(Or, I will instead vote for candidate D of the fringe party because I support the fringe party and want to give it more influence. This is ridiculous — the Green Party, for instance, has so little presence today that adding a vote to its minuscule showing in a presidential election will do nothing to affect its influence. If you want to build up the Green Party, work on it from the bottom up, not the top down; get Greens elected to city and county councils, mayorships, then state legislatures, eventually sending a Green or two to Congress. Then you've got a presence building. It doesn't work starting at the top.)
But what are you protesting? The nomination of someone you object to? How does that protest work? In the case of 2016 and Jill Stein, it's reasonable to assume that protest votes for her were protesting the Democratic nomination of Hillary Clinton, so what constitutes a successful outcome? It seems to me that the only possible goal of protesting Hillary Clinton with a vote for someone else is that someone else win the election. "I object to Hillary's nomination, therefore I will protest with a vote for Jill Stein, showing that the Democrats should have nominated someone more liberal. This will be heard and possibly be influential when Hillary loses." Right? I mean, if she wins, the protest will fall on deaf ears, won't it? So the goal of the protest requires her to lose. (Protest votes for Gary Johnson are harder to break down, they might be in protest of either Clinton or Trump, but the point is the same, it can only work as a protest if the one you're protesting loses.)
Then there's the "safe state" caveat. The "I prefer candidate B to win, but since I live in a state that will surely go to B anyway, I can safely vote for candidate C to voice my objection." How does that work, exactly? Who hears that protest? What becomes of it? Your state might be "safe" for B, but if you narrow the gap between A and B enough you can make it less safe for the next time 'round and give A's party a better shot — C's influence is still nothing, but now B's party, which you ultimately prefer to A's, may be more vulnerable to A's party, which you dislike.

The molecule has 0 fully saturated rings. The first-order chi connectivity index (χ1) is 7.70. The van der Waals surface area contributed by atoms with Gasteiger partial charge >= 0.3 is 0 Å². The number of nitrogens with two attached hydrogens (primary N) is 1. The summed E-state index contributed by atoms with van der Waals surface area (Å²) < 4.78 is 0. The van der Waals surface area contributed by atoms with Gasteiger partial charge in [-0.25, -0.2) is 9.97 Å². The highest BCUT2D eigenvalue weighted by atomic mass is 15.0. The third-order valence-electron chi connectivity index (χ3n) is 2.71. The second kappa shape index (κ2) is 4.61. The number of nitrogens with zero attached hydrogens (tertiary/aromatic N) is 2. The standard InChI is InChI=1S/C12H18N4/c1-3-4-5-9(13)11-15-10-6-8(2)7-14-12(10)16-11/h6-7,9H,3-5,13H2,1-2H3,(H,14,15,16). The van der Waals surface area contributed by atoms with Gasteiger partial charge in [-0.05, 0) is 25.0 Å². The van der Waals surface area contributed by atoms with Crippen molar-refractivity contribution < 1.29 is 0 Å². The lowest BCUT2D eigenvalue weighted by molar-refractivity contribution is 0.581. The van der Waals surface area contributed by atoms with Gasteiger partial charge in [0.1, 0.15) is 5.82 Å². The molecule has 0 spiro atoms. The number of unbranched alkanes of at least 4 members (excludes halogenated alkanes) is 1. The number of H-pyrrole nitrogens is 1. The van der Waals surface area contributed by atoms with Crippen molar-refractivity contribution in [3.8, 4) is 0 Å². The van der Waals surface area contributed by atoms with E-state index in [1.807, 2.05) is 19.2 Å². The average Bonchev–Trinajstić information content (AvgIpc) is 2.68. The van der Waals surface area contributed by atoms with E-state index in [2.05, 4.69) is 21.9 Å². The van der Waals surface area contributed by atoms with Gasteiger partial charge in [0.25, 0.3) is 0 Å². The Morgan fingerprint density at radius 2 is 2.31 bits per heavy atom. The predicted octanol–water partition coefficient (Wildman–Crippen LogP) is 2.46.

Am I wrong? How can a protest vote be effective otherwise? What's its point if not to help defeat the one being protested?
And I don't want to hear the "this way I can vote my conscience" bullshit argument, either. Your conscience isn't served by casting a ballot for someone that won't get more than a tiny fraction of the vote and doesn't send any kind of message that will be heard. Your conscience is there to tell you not to do something that might make you feel good but will hurt others, and it can distinguish between the two possible winners. Even in cases where it truly is a case of choosing the lesser of two evils, one of them is less evil.
The bottom line is that protest votes mean the voter doesn't care which of the two possible winners wins, that s/he is fine with either result. And in this particular election, I can't see how anyone can view the two candidates as equally good or equally bad. Even those that hate them both hate one of them more. I don't actually believe that third-party voters in 2016 didn't care who won, that if pressed, they wouldn't find they preferred one over the other. Yet, here we are.